Millions of young people will get a chance to try GIS mapping during the annual 4-H National Youth Science Day(NYSD) on October 9, 2013. This year’s event has a mapping theme, with 4-H members exploring geospatial technologies in Maps and Apps.
Youth from hundreds of 4-H clubs across the United States will be introduced to technologies such as GIS and GPS by completing a mapping exercise. For the primary project, club members will analyze a specified area for the design and creation of a park.
They’ll also be able to work on a second project that determines the best locations to position refuse and recycling containers in public areas where trash regularly accumulates.
“Science and technology have become increasingly important in our [4-H] activities,” says Jim Kahler, national program leader for the 4-H Science Program. “Because geospatial technology can be related to so many other activities that members are involved in, such as animal and agricultural science and nutrition projects, we decided that it would be a good theme for this year’s science activity.”
Club members will be asked to design a new park on a vacant parcel of land. Event organizers want the exercise, which will take about 40 minutes to complete, to appeal to the greatest number of young people and club leaders. Participants will use a hard-copy basemap and clear vinyl sheets for feature overlays rather than a computer. Map features, including hydrology, vegetation, and roads and walkways, will be drawn on the vinyl sheets and then physically overlaid onto the basemap for analysis, much as a computer-based GIS works. The young people will be asked to follow a traditional geographic inquiry process while they analyze where and how to design the park:
- Ask a geographic question
- Acquire geographic resources
- Explore geographic data
- Analyze geographic information
- Act on geographic knowledge
“Because of our longtime involvement with GIS, we think this is going to be a particularly successful event,” says Kahler. Esri has provided software and training to 4-H clubs for several years, and club members have been invited to the Esri Education GIS Conference in San Diego, California. “This amounts to thousands of 4-H members with GIS experience that will be able help with this year’s project.”
The increased emphasis on science in 4-H was inspired by the report “Rising Above the Gathering Storm,” published by the National Academies in 2007. It warned, “The danger exists that Americans may not know enough about science, technology, or mathematics to significantly contribute to, or fully benefit from, the knowledge-based society that is already taking shape around us.”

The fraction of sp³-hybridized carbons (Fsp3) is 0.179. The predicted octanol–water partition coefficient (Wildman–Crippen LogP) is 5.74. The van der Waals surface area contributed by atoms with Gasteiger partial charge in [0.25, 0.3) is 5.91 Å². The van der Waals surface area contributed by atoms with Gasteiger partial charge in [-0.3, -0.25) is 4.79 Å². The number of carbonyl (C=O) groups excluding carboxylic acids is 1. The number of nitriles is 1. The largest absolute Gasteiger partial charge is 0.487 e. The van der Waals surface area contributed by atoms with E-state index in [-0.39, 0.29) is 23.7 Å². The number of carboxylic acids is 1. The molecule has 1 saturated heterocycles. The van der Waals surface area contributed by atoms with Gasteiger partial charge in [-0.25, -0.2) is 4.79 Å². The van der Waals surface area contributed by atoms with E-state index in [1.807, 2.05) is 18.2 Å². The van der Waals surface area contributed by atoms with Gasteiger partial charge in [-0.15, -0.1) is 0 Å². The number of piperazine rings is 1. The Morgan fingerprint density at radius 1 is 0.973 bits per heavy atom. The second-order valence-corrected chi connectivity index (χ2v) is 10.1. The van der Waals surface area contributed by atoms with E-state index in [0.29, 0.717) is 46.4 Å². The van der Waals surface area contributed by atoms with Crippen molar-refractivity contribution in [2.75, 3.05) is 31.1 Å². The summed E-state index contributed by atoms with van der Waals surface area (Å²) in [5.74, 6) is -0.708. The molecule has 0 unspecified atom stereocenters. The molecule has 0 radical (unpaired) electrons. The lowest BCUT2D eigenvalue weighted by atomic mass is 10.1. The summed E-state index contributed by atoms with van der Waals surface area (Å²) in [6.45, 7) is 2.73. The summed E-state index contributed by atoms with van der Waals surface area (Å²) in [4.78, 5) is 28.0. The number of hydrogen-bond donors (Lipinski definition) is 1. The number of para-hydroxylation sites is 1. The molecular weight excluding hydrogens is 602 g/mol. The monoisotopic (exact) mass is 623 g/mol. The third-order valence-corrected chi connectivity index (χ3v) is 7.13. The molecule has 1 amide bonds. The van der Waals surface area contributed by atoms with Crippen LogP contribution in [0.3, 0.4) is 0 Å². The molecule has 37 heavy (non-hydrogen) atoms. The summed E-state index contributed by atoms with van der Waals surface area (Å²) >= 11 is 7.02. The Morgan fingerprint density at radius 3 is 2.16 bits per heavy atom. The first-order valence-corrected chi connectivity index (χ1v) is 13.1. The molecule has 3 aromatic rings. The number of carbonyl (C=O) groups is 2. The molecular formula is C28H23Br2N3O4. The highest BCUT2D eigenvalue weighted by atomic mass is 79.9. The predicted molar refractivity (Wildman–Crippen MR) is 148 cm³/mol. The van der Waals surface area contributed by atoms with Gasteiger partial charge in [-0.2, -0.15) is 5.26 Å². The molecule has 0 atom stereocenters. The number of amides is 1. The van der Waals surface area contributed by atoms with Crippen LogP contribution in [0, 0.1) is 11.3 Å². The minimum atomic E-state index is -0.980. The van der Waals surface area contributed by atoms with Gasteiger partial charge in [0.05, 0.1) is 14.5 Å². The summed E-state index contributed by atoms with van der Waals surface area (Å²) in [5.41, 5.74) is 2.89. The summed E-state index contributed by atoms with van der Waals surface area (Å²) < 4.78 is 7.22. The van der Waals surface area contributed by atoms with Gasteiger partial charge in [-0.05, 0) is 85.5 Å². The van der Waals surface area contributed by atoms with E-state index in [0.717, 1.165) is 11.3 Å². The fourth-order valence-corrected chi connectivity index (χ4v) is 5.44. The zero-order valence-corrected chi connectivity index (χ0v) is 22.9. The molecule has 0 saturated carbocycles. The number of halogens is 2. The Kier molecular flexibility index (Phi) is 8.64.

Teaming with the Noyce Foundation, the 4-H organization responded to the National Academies challenge and set a goal of engaging one million young people in their after-school science programs and projects by 2013. The outcome was the 4-H Science Initiative and the related National Youth Science Day. Watch the 4-H video, One Million New Scientists.
NYSD brings together youth and volunteers, as well as educators from the nation’s 109 land-grant colleges and universities, to simultaneously complete 4-H’s National Science Experiment.
The 4-H program has approximately 6.1 million members, and thousands of them are expected to participate in this year’s science day activity.
A. B. Graham, a school principal in Springfield, Ohio, is credited with starting what was to become 4-H. In 1902, motivated by the large numbers of young people who were leaving their farms for work in the city, Graham started to promote after-school programs to educate youth in the practical arts of scientific agriculture to improve crop harvests and safely preserve food. The national 4-H organization was officially formed in 1914, when the United States Congress created the Cooperative Extension Service within the US Department of Agriculture (USDA). This consolidated various boys’ and girls’ clubs that were involved with agriculture, home economics, and related subjects.
The 4-H curriculum has expanded to include new technical programs through the 4-H Science Initiative, which supports the Science, Technology, Engineering, and Mathematics (STEM) program. The US government implemented STEM to improve elementary and secondary students’ science and technical skills.
Esri has supported 4-H with its GIS grant programs since 2004. To date, more than 600 grants of ArcGIS software and Virtual Campus training have been awarded to selected clubs, enabling members to learn and use GIS technology during community service learning projects.
“Esri’s GIS technology has empowered 4-H youth to take an active role in researching and investigating their communities,” says Esther Worker, Esri’s informal education manager. “4-H youth are learning about community, technology, and careers as a result of their GIS service learning projects. 4-H youth are going into higher education and the work force with GIS technology expertise.”
To learn more about the project or download free materials, visit the 4-H National Youth Science Day website.